Musicians also shape phrases through improvised dynamics. However, instead of using accents to emphasize important notes, Irish musicians often use ghosted notes (inverted accents or whispered notes) to de-emphasize the unimportant notes. Example 3 compares accented notes, normal notes, and ghosted notes, using note head size to illustrate their relative dynamics. These subtle phrasing techniques account for some of the tradition’s unique lilt and timbre.



“The more variation the better, so long as it has its roots in the tradition, and serves to extend that tradition rather than destroy it by running counter to it.”—Seán Ó Riada


Variation in Irish music refers to minor changes to the melody that make the tune more complex and interesting when repeated over and over again in a session or concert. These variations can be composed in advance or improvised on the spot. Because Irish music is driven by melodies rather than chord structures, its melodic variations are more constrained than those in jazz or bluegrass. Rather, the Irish musician walks the line between keeping the melody intact and surprising the listener.



“If you constantly keep your mind alert, it can be difficult to fully relax and commune with your instrument on an emotional level. I find that when musicians get to a certain point of relaxation, the interaction between them and their instruments becomes complete.”—Siobhan Peoples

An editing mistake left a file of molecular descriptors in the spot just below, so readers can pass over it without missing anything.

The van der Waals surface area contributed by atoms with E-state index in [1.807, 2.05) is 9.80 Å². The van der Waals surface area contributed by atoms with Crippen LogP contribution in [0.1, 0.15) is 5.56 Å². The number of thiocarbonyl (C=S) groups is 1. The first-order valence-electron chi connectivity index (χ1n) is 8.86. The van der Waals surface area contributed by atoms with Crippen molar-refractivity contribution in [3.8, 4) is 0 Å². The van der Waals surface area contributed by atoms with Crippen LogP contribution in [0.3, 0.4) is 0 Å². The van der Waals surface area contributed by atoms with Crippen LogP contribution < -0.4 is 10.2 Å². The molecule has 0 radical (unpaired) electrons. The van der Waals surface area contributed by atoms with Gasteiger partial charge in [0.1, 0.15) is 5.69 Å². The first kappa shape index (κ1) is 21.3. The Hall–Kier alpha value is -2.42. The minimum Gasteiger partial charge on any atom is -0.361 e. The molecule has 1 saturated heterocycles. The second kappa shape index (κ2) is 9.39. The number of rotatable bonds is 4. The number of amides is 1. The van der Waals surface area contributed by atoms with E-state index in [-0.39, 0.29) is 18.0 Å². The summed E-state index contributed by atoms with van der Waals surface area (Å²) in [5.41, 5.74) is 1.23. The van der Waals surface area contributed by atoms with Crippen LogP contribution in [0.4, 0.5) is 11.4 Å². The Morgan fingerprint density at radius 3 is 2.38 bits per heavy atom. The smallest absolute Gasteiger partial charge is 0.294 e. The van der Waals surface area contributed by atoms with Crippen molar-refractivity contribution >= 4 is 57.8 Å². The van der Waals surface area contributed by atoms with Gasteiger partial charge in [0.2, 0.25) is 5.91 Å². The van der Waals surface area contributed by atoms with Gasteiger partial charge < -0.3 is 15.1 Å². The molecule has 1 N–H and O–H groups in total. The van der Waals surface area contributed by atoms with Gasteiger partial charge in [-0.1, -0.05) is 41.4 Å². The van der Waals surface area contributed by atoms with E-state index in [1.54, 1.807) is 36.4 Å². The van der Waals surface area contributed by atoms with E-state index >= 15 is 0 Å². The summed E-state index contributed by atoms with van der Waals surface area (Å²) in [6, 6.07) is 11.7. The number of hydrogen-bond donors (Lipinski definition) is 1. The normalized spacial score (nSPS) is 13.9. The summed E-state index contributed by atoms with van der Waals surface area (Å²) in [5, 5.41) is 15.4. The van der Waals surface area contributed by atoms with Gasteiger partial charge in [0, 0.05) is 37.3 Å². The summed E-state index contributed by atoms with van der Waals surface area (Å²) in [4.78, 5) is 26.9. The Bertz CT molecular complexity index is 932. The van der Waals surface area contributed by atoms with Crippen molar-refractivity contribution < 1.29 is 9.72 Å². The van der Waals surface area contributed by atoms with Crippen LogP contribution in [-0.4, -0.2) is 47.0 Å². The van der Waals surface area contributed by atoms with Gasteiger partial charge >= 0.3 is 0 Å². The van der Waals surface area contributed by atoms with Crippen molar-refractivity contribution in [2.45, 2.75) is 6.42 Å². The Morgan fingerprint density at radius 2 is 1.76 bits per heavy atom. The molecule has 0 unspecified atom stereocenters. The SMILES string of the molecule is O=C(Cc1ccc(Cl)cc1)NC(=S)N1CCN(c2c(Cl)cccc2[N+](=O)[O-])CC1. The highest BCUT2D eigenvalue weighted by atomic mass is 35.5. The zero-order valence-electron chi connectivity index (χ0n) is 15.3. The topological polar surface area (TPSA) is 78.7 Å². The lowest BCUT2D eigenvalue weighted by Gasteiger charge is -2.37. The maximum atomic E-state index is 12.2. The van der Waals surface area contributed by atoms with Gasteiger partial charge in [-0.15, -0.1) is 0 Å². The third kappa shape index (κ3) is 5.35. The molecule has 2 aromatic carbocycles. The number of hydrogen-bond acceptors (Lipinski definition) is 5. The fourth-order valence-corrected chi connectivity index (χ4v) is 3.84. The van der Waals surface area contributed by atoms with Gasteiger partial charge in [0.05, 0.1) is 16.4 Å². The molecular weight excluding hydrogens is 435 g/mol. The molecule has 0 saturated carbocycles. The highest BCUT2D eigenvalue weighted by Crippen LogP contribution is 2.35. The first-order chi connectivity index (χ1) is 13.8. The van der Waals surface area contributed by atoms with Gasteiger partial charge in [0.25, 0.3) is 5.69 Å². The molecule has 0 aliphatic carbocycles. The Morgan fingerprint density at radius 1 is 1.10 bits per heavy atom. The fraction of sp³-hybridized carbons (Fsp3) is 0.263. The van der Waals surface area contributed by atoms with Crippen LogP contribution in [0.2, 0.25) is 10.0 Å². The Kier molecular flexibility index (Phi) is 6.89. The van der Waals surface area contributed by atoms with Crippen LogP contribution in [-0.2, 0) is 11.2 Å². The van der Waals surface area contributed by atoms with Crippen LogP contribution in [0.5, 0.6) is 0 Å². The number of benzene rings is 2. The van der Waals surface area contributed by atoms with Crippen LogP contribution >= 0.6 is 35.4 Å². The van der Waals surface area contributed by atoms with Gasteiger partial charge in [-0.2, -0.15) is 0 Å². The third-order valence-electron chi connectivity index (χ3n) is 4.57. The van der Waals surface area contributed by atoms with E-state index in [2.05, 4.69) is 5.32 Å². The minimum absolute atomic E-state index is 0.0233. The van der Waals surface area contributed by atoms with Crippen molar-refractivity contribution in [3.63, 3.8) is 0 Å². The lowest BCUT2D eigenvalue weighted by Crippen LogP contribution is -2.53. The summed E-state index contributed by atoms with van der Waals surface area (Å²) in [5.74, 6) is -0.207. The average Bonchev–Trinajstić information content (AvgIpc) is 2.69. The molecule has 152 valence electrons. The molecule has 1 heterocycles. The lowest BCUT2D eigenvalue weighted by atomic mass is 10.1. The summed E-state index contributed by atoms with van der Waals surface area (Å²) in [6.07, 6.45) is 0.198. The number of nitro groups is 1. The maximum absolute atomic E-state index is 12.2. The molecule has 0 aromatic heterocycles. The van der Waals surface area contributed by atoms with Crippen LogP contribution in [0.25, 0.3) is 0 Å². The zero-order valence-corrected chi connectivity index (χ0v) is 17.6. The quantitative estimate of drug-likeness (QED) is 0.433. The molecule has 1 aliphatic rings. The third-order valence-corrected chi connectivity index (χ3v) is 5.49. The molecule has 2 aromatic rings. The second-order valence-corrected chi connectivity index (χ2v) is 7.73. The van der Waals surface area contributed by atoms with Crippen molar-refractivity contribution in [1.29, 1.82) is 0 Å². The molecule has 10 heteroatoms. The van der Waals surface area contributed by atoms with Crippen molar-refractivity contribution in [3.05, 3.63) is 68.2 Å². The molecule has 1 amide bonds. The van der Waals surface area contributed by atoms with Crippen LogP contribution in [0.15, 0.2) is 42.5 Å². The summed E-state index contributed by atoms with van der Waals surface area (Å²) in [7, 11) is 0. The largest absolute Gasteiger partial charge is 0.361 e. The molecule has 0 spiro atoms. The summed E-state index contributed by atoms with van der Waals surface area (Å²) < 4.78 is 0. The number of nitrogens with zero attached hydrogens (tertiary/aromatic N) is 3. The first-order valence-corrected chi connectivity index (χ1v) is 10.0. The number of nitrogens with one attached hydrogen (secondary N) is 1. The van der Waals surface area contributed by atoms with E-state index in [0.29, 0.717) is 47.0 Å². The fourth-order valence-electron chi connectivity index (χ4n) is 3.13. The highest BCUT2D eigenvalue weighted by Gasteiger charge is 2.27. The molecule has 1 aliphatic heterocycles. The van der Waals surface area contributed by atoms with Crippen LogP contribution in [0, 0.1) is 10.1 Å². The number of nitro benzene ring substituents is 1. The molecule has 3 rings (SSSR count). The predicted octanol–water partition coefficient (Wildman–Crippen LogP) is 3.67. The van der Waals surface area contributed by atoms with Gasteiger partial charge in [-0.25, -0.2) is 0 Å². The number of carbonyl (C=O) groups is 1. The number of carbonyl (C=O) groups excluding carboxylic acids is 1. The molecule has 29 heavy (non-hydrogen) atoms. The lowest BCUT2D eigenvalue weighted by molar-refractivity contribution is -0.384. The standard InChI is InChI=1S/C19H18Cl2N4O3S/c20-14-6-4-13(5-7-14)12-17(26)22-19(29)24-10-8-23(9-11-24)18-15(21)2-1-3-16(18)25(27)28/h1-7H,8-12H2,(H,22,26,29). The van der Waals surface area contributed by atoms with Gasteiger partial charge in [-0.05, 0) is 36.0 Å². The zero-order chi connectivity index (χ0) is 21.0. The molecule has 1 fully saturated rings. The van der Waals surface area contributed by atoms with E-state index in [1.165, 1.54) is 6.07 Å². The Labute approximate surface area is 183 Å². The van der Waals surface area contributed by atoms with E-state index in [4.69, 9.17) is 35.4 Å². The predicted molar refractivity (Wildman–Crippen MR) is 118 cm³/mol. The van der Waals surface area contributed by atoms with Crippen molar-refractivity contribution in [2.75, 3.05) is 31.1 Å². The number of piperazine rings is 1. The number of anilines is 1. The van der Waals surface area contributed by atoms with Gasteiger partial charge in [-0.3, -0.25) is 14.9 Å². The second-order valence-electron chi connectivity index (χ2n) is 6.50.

The expression and emotion that drives Irish traditional music is much more important than virtuosity. The goal isn’t to show how fast or high you can play, or how well you can improvise. The goal is to connect with the music, enjoy it, and engage with the listener and other musicians.

Depending on the context and motivation of the musician, expression can be used internally (as a means for the musician to connect with the music and the tradition) or externally (as a means for the musician to connect with other people).

Expression is impossible to notate, and difficult to teach. But it is one of the most important tools of micro-improvisation in Irish traditional music, as it motivates emotional connection between the music, the musician, and the listener.


The Irish Cello Book
This lesson was excerpted from The Irish Cello Book published by Berklee Press.